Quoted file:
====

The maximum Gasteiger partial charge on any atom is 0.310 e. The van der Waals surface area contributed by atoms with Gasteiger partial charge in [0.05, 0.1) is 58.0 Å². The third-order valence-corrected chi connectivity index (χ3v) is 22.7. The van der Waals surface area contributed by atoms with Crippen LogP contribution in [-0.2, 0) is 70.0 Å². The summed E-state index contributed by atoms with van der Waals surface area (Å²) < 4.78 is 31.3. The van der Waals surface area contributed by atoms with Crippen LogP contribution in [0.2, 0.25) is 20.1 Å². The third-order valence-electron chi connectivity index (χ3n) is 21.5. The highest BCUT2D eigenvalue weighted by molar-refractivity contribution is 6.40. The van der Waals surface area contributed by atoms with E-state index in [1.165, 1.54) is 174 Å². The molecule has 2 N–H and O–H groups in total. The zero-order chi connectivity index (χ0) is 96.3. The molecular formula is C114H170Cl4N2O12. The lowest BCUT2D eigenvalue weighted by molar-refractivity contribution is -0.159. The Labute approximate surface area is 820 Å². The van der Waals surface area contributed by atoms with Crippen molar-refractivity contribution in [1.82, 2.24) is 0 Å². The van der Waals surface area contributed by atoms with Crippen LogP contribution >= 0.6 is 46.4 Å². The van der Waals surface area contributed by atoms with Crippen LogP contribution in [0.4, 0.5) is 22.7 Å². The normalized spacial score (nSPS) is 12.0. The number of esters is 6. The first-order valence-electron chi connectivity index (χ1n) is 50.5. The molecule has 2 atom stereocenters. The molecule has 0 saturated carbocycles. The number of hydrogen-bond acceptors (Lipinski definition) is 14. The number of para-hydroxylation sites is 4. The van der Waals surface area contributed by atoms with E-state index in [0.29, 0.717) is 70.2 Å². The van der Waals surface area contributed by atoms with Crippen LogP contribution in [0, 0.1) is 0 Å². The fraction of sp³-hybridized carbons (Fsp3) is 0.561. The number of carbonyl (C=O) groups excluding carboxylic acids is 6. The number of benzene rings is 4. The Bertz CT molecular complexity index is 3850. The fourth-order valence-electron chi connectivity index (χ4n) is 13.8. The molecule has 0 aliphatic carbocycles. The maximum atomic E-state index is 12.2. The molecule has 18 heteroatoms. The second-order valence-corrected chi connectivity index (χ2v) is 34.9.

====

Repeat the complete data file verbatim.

The maximum Gasteiger partial charge on any atom is 0.310 e. The van der Waals surface area contributed by atoms with Gasteiger partial charge in [0.05, 0.1) is 58.0 Å². The third-order valence-corrected chi connectivity index (χ3v) is 22.7. The van der Waals surface area contributed by atoms with Crippen LogP contribution in [-0.2, 0) is 70.0 Å². The summed E-state index contributed by atoms with van der Waals surface area (Å²) < 4.78 is 31.3. The van der Waals surface area contributed by atoms with Crippen LogP contribution in [0.2, 0.25) is 20.1 Å². The third-order valence-electron chi connectivity index (χ3n) is 21.5. The highest BCUT2D eigenvalue weighted by molar-refractivity contribution is 6.40. The van der Waals surface area contributed by atoms with E-state index in [1.165, 1.54) is 174 Å². The molecule has 2 N–H and O–H groups in total. The zero-order chi connectivity index (χ0) is 96.3. The molecular formula is C114H170Cl4N2O12. The lowest BCUT2D eigenvalue weighted by molar-refractivity contribution is -0.159. The Labute approximate surface area is 820 Å². The van der Waals surface area contributed by atoms with Crippen molar-refractivity contribution in [1.82, 2.24) is 0 Å². The van der Waals surface area contributed by atoms with Crippen LogP contribution >= 0.6 is 46.4 Å². The van der Waals surface area contributed by atoms with Crippen LogP contribution in [0.4, 0.5) is 22.7 Å². The normalized spacial score (nSPS) is 12.0. The number of esters is 6. The first-order valence-electron chi connectivity index (χ1n) is 50.5. The molecule has 2 atom stereocenters. The molecule has 0 saturated carbocycles. The number of hydrogen-bond acceptors (Lipinski definition) is 14. The number of para-hydroxylation sites is 4. The van der Waals surface area contributed by atoms with E-state index in [0.29, 0.717) is 70.2 Å². The van der Waals surface area contributed by atoms with Crippen LogP contribution in [0, 0.1) is 0 Å². The fraction of sp³-hybridized carbons (Fsp3) is 0.561. The number of carbonyl (C=O) groups excluding carboxylic acids is 6. The number of benzene rings is 4. The Bertz CT molecular complexity index is 3850. The fourth-order valence-electron chi connectivity index (χ4n) is 13.8. The molecule has 0 aliphatic carbocycles. The maximum atomic E-state index is 12.2. The molecule has 18 heteroatoms. The second-order valence-corrected chi connectivity index (χ2v) is 34.9.